Malaysian palm oil futures gained 1.56 percent on Thursday, rising for seven out of eight sessions with prices underpinned by expectations of lower production in October and forecasts of higher purchases by top consumer India. By Thursday's close, the benchmark December contract on the Bursa Malaysia Derivatives exchange was up 1.56 percent at 2,412 ringgit ($547.68) a tonne. The market, which has rallied almost 20 percent this month, jumped to a 15-month high of 2,460 ringgit earlier this week, and traded in a range between 2,360 and 2,445 ringgit on Thursday.
"The market is being supported by weaker ringgit and likelihood of lower output in October," said one Kuala Lumpur-based broker. "We had some bullish projections on prices and demand at Mumbai conference," he added, referring to the Globoil conference in India. Traded volume stood at 68,616 lots of 25 tonnes each, roughly double the average 35,000 lots usually traded daily.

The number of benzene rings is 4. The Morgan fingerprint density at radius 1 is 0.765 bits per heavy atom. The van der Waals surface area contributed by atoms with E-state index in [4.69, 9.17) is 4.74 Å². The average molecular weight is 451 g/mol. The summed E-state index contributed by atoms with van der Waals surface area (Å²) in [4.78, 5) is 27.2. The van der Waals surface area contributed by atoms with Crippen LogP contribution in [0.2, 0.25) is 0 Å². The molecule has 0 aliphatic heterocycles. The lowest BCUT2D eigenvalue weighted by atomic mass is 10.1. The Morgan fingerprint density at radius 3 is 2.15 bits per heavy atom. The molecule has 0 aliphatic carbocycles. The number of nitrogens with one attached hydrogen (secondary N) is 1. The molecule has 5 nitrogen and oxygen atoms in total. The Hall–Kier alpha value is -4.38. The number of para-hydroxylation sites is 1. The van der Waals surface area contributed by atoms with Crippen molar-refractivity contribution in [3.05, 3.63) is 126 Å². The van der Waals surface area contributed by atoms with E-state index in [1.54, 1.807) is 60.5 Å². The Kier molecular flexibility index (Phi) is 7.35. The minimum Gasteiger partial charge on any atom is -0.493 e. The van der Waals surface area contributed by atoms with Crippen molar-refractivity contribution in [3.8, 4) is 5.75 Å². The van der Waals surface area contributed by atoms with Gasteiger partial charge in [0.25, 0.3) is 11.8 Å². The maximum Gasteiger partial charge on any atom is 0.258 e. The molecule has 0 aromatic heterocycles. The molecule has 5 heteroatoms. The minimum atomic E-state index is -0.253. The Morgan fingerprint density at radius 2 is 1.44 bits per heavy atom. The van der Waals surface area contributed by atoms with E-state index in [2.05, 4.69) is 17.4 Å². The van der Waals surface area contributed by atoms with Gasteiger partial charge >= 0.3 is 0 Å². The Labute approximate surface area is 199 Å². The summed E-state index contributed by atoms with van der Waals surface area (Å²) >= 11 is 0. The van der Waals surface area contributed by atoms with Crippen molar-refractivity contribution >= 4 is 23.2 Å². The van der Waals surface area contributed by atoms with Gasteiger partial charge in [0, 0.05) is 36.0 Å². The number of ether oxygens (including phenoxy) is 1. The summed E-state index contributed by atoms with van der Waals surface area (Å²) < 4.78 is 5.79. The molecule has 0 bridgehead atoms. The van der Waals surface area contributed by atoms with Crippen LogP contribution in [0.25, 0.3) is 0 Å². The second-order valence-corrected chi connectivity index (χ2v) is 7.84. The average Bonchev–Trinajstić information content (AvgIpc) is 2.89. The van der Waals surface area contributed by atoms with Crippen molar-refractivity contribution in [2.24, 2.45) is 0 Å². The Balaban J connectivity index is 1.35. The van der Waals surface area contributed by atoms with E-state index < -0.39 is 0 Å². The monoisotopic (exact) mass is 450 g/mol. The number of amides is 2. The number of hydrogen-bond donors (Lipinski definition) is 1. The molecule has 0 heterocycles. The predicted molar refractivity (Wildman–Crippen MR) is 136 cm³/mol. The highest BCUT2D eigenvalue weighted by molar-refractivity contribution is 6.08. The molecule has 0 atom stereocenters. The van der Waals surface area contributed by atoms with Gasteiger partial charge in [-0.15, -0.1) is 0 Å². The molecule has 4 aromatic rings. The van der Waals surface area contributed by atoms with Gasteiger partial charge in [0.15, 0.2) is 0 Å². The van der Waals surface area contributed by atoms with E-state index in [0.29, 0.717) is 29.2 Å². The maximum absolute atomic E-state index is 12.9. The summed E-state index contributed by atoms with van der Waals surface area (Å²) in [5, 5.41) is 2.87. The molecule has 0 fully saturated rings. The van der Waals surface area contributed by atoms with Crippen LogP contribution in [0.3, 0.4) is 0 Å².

Worries about an El Nino weather pattern, which brings drought to Southeast Asia, are underpinning prices. Separately, an industry group in Indonesia said production in the world's top palm producer would fall by as much as 5 percent in 2016 due to El Nino. At the same time demand is rising. India's palm oil imports are likely to rise 6.2 percent to a record 9.6 million tonnes in the year starting November, as the first back-to-back drought in three decades restricts supplies amid a rise in consumption.
On the technical front, palm oil is expected to retest resistance at 2,464 ringgit per tonne as it has found support around 2,349 ringgit, according to Wang Tao Reuters market analyst for commodities and energy technicals. In competing vegetable oil markets, the US December soyoil contract was down 0.1 percent in Asian trading.